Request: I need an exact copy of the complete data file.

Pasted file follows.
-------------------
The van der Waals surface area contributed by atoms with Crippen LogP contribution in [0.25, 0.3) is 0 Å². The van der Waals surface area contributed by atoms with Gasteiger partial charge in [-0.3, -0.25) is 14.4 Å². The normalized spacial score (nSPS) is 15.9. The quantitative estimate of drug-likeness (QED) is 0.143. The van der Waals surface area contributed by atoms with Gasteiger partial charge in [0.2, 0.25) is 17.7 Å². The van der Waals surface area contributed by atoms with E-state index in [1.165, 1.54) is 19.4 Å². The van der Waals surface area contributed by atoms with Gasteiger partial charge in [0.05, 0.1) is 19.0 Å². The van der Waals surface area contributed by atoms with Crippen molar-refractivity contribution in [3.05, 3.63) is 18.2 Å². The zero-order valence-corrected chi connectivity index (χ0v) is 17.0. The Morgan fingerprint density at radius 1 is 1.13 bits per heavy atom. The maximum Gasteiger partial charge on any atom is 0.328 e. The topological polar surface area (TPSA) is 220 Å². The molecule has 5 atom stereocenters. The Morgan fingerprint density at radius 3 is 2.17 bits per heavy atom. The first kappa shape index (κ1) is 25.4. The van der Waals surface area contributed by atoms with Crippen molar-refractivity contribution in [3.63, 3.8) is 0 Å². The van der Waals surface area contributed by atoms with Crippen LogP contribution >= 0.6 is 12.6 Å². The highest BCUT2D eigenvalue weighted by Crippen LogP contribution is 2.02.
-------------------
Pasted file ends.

The van der Waals surface area contributed by atoms with Crippen LogP contribution in [0.25, 0.3) is 0 Å². The van der Waals surface area contributed by atoms with Gasteiger partial charge in [-0.3, -0.25) is 14.4 Å². The normalized spacial score (nSPS) is 15.9. The quantitative estimate of drug-likeness (QED) is 0.143. The van der Waals surface area contributed by atoms with Gasteiger partial charge in [0.2, 0.25) is 17.7 Å². The van der Waals surface area contributed by atoms with E-state index in [1.165, 1.54) is 19.4 Å². The van der Waals surface area contributed by atoms with Gasteiger partial charge in [0.05, 0.1) is 19.0 Å². The van der Waals surface area contributed by atoms with Crippen molar-refractivity contribution in [3.05, 3.63) is 18.2 Å². The zero-order valence-corrected chi connectivity index (χ0v) is 17.0. The Morgan fingerprint density at radius 1 is 1.13 bits per heavy atom. The maximum Gasteiger partial charge on any atom is 0.328 e. The topological polar surface area (TPSA) is 220 Å². The molecule has 5 atom stereocenters. The Morgan fingerprint density at radius 3 is 2.17 bits per heavy atom. The first kappa shape index (κ1) is 25.4. The van der Waals surface area contributed by atoms with Crippen molar-refractivity contribution in [3.63, 3.8) is 0 Å². The van der Waals surface area contributed by atoms with Crippen LogP contribution >= 0.6 is 12.6 Å². The highest BCUT2D eigenvalue weighted by Crippen LogP contribution is 2.02.